The USC Norris Comprehensive Cancer Center has again united with each of the 69 National Cancer Institute (NCI)-designated cancer centers in issuing a joint statement in support of recently revised recommendations from the Centers for Disease Control and Prevention (CDC) for the human papillomavirus (HPV) vaccine. These guidelines recommend that children aged 11 to 12 should receive two doses of the HPV vaccine at least six months apart. Adolescents and young adults older than 15 should continue to complete the three-dose series.
“The updated guidelines provide a safe and effective way for parents to protect their children from easily preventable cancers,” said Stephen Gruber, MD, PhD, MPH, professor of medicine and H. Leslie Hoffman and Elaine S. Hoffman Chair in Cancer Research at the Keck School of Medicine of USC and USC Norris director. “Our hope is that this will encourage more parents to vaccinate their children against HPV, which would dramatically decrease the incidence rates for cervical cancer, as well as other cancers that affect both men and women.”
According to the CDC, incidence rates of HPV-associated cancers have continued to rise, with approximately 39,000 new HPV-associated cancers now diagnosed each year in the United States. Although HPV vaccines can prevent the majority of cervical, anal, oropharyngeal (middle throat) and other genital cancers, vaccination rates remain low across the U.S., with just 41.9 percent of girls and 28.1 percent of boys completing the recommend vaccine series.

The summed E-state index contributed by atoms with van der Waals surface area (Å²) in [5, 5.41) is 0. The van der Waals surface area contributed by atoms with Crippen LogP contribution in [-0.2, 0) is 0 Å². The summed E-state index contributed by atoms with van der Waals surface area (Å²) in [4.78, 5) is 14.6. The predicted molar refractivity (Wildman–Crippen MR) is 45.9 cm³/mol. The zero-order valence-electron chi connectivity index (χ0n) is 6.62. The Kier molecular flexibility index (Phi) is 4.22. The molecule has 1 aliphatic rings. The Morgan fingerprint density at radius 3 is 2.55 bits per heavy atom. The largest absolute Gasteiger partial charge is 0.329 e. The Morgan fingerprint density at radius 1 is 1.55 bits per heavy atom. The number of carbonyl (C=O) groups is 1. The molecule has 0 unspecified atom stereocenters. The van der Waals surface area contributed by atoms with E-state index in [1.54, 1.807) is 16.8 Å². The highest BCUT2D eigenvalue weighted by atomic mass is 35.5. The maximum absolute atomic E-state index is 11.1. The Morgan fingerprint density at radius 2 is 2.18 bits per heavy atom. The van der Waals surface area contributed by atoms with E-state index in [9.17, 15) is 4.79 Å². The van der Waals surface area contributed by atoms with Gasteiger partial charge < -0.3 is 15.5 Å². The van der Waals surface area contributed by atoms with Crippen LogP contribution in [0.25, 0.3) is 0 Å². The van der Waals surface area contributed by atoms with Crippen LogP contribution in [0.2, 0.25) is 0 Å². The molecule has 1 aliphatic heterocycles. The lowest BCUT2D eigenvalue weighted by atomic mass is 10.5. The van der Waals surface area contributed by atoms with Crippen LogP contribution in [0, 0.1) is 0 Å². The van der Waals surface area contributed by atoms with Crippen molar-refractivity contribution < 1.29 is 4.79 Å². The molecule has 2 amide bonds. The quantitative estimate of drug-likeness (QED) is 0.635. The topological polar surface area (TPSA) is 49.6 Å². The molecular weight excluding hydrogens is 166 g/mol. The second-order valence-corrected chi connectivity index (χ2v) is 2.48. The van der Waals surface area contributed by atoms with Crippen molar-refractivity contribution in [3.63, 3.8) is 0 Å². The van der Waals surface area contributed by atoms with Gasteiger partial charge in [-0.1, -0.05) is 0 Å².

Research shows there are a number of barriers to overcome to improve vaccination rates, including a lack of strong recommendations from physicians and parents not understanding that this vaccine protects against several types of cancer.
“Physicians and researchers must educate parents and the public about the importance of vaccinating children and adolescents against HPV,” Gruber said. “With this vaccine, we have the ability to eradicate cervical cancer and other cancers, and our advocacy is crucial for increasing vaccination rates nationwide.”
In an effort to overcome these barriers, NCI-designated cancer centers have organized a continuing series of national summits to share new research, discuss best practices, and identify collective action toward improving vaccination rates.
The original joint statement, published in January 2016, was the major recommendation from a summit hosted at The University of Texas MD Anderson Cancer Center in November 2015, which brought together experts from the NCI, CDC, American Cancer Society and more than half of the NCI-designated cancer centers.
“We have been inspired by the White House Cancer Moonshot to work together in eliminating cancer,” said Electra Paskett, PhD, associate director for population sciences at The Ohio State University Comprehensive Cancer Center — Arthur G. James Cancer Hospital and Richard J. Solove Research Institute (OSUCCC — James) Cancer Control Research Program. “Improving HPV vaccination is an example of an evidence-based prevention strategy we can implement today to save thousands of lives in the future.”
The updated statement is the result of discussions from the most recent summit, hosted this summer by OSUCCC — James. Nearly 150 experts from across the country, including Gruber and other USC Norris faculty, gathered in Columbus to present research updates and plan future collaborative actions across NCI-designated cancer centers.
— Mary Dacuma